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Evil Xfinity WiFi access point proof-of-concept for fun, profit and Comcast chaos

Jun 19, 20145 mins
Data and Information SecurityMicrosoft

If you needed another reason to hate Comcast's plans to turn your home router into an Xfinity WiFi hotspot, meet the Xfinity Pineapple.

Have you been waiting for Comcast’s evil-yet-genius exploit-home-routers business plan to blow up in the company’s face? That wait may be over as a proof-of-concept “evil xfinitywifi” access point could potentially help attackers with widespread MITM attacks aimed squarely at Comcast customers.

After claiming that neither LogRhythm Labs nor author Greg Foss are liable for any illegal activities that might occur, readers of The Dialog are introduced to a Comcast nightmare called Xfinity Pineapple.

Comcast’s evil genius Xfinity Wi-Fi plans

Last week in Houston, Comcast turned 50,000 residential Xfinity modems into public Wi-Fi hotspots, but it’s coming to Denver, San Francisco and all over the US; Comcast’s plan to use customers’ routers to create a mesh of public Wi-Fi will result in about 8 million Wi-Fi hotspots in 19 of the largest U.S. cities. Comcast claims its routers broadcast two Wi-Fi signals. “By default, one is securely configured for the private use of the home subscriber. The second is a neighborhood ‘xfinitywifi’ network signal that can be shared” by visiting Xfinity Internet subscribers who sign in with their own usernames and passwords.

Comcast also claimed that less than 1% of its customers are opting out of having their Xfinity WiFi as a home hotspot, but there have been a plethora of concerns about leeched bandwidth causing slowed connection speeds and increasing security risks. If people need another “security-threat” reason to opt-out, such as “how hackers can leverage this vulnerability feature for evil” … meet the evil Xfinity WiFi Pineapple access point.

About WiFi Pineapple and MITM attacks

A connectivity “feature” in wireless devices like laptops, smartphones and tablets can be tricked into thinking it is connecting with a familiar or “safe” wireless access point. When your device is looking to connect, it asks “Are you my router?” In this case, a WiFi Pineapple, and not the known familiar router, answers, “Yes I am!” Your device connects and you step into a trap with no idea anything is out of the ordinary. WiFi Pineapples can create hot-spot honeypots and are used by G-men, hackers and researchers for man-in-the-middle (MITM) attacks. A user has no clue their device connected to a WiFi Pineapple instead of a “trusted” access point, or that an attacker is secretly stealing passwords and other sensitive data.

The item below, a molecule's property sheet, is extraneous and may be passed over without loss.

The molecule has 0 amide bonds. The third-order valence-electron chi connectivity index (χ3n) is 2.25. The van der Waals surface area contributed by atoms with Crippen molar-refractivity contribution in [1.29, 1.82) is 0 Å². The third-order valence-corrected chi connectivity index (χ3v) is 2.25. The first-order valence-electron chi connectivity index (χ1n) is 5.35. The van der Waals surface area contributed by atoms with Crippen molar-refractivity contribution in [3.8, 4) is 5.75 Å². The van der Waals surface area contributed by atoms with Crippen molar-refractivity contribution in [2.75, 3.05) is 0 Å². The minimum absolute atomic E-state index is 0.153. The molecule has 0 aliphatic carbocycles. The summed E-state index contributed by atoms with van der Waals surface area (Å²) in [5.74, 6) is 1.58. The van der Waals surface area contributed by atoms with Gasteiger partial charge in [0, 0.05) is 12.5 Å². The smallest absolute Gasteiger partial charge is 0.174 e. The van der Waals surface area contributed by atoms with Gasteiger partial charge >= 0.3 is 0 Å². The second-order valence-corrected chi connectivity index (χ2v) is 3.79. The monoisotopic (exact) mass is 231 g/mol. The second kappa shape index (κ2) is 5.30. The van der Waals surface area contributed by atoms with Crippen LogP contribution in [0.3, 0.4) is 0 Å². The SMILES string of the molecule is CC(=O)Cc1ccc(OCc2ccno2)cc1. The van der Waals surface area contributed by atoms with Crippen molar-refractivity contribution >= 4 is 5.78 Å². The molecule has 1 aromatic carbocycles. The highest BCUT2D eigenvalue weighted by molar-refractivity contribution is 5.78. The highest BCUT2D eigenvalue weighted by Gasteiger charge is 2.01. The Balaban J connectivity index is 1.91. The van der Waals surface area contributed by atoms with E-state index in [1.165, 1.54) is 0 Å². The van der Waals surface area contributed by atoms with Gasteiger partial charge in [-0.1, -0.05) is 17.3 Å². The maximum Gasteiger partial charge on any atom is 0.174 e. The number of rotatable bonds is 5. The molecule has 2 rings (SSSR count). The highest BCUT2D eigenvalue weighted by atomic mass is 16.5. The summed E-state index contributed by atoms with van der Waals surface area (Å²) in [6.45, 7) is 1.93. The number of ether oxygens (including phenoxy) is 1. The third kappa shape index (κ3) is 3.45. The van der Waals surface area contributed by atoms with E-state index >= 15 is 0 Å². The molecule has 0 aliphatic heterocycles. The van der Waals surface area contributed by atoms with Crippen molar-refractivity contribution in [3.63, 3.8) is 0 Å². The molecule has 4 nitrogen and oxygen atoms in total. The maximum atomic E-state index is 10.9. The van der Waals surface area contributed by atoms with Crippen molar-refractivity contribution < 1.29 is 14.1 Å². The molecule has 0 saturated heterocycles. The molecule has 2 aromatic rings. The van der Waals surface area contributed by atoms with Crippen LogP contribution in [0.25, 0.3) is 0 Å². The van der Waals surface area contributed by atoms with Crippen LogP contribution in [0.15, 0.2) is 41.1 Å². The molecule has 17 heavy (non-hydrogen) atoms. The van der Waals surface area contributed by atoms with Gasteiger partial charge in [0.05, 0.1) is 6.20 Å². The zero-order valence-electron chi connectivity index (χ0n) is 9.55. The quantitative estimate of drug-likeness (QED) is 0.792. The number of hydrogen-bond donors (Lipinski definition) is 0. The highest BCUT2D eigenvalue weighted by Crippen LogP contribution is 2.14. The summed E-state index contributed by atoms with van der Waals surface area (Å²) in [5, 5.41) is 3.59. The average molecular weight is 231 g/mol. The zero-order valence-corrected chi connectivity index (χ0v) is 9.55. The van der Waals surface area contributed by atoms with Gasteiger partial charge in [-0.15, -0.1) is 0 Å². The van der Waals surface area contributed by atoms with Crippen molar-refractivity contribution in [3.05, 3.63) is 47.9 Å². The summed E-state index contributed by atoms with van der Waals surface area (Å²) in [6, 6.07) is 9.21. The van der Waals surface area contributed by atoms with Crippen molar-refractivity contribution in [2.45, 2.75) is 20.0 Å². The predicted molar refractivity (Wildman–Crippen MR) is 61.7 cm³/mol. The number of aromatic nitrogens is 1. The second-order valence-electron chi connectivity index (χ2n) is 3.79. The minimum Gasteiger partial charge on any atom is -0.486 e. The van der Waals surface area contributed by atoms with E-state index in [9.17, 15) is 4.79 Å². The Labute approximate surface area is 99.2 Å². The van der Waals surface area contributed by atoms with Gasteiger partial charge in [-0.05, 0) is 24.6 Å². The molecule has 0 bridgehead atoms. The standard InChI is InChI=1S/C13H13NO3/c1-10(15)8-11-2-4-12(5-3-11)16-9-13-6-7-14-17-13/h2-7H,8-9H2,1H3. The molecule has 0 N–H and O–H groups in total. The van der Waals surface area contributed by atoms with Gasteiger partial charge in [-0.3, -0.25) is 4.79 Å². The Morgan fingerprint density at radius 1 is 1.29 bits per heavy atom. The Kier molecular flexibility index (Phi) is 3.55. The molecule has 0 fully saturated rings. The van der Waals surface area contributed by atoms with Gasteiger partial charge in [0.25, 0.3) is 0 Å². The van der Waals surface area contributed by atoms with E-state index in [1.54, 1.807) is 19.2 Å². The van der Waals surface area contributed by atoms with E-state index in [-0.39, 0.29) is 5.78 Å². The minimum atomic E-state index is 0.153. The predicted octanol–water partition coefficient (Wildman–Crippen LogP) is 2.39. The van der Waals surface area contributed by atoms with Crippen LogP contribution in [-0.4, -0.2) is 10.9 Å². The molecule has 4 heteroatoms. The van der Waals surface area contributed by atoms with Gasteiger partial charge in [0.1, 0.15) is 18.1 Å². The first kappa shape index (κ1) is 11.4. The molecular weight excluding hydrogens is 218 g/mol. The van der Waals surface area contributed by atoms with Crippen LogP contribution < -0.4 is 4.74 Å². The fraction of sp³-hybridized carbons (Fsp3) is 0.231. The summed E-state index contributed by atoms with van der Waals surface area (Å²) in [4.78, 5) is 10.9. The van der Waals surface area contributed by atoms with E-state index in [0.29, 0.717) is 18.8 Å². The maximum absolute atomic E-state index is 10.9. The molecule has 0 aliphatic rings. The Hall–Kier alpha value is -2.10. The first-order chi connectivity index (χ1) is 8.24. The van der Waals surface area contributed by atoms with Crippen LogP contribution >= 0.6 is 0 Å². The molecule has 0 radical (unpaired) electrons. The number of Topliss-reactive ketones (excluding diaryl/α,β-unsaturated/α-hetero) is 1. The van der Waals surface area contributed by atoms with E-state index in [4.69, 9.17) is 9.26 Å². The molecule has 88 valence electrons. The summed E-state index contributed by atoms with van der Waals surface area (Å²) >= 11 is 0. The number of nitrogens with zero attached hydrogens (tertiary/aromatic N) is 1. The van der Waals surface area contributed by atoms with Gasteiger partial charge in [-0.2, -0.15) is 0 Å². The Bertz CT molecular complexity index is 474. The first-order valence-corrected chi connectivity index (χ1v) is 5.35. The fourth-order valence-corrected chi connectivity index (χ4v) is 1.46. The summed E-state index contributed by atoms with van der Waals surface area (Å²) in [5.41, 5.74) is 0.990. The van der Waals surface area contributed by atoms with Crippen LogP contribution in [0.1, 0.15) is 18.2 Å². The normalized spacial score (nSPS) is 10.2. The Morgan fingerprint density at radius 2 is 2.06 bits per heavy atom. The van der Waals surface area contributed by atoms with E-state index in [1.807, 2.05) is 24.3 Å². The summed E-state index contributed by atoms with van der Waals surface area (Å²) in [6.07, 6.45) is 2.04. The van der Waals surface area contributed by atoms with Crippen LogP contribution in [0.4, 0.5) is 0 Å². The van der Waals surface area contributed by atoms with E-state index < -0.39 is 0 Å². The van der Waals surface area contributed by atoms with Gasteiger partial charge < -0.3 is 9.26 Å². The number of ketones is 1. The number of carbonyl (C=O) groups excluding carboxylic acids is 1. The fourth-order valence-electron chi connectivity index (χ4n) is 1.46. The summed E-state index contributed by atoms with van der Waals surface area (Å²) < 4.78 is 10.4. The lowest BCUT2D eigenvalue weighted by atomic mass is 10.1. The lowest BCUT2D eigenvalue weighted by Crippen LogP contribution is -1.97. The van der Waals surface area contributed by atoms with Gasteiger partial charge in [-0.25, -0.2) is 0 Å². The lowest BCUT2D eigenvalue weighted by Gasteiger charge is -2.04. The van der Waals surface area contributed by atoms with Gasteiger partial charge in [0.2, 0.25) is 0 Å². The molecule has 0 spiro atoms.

Xfinity Pineapple

Along with plenty of CYA warnings not to use the scripts to steal users’ credentials, Foss posted the proof-of-concept “evil xfinitywifi” access point code on GitHub. “This is basically a modified version of the Comcast shared WiFi interface, transformed to steal user’s Xfinity/Comcast account credentials.”

There are plenty of Xfinity WiFi access points that can be found either via Comcast or by using Xfinity WiFi Android or Apple apps. Basically a user who was tricked into connecting to the Xfinity Pineapple would see what appears to be a legitimate Comcast Xfinity WiFi splash page that says to “please log in to continue” followed by a sign-in button. Doing so, however, would mean everything you’re doing is going to the attacker. Put another way, if you enter your Comcast username and password, then everything you can do on Comcast with those credentials – access email, billing, add services, order new TV channels or pay per view – now an attacker can do that with your credentials too.

Foss gives the how-to details, but notes:

None of what we talked about here applies explicitly to Comcast, this can be done on any public access point, though stealing Comcast credentials does have the added advantage of providing attackers with credentials they can later use to mask their online activity. For this reason, users should take steps to protect themselves and be cautious when using these networks.

  • First and foremost, Comcast customers can disable this feature if they are so inclined.
  • If you have connected to an Xfinity access point in the past, you will pre-authenticate to any Xfinity access point going forward, this includes a masquerading Pineapple. This will not expose your credentials, but all your traffic will be passed through a potentially hostile access point.
  • When not using WiFi on your phone / laptop / tablet, disable it, especially when in crowded areas such as an airport.
  • When joining one of these access points, try to verify that one really does exist in this area using the Xfinity WiFi app on iOS/Android or by reviewing their Access Point Map.
  • Real Xfinity access points will redirect you to to authenticate, though this could also be fudged by an attacker using DNS Spoofing so it is not a dead giveaway. The real identifier here is that the legitimate landing page is using SSL and has a valid certificate. This can be spoofed as well, but is much harder.
  • When connecting to any open Wireless network, use a VPN service to encrypt your traffic.

Be careful out there!

ms smith

Ms. Smith (not her real name) is a freelance writer and programmer with a special and somewhat personal interest in IT privacy and security issues. She focuses on the unique challenges of maintaining privacy and security, both for individuals and enterprises. She has worked as a journalist and has also penned many technical papers and guides covering various technologies. Smith is herself a self-described privacy and security freak.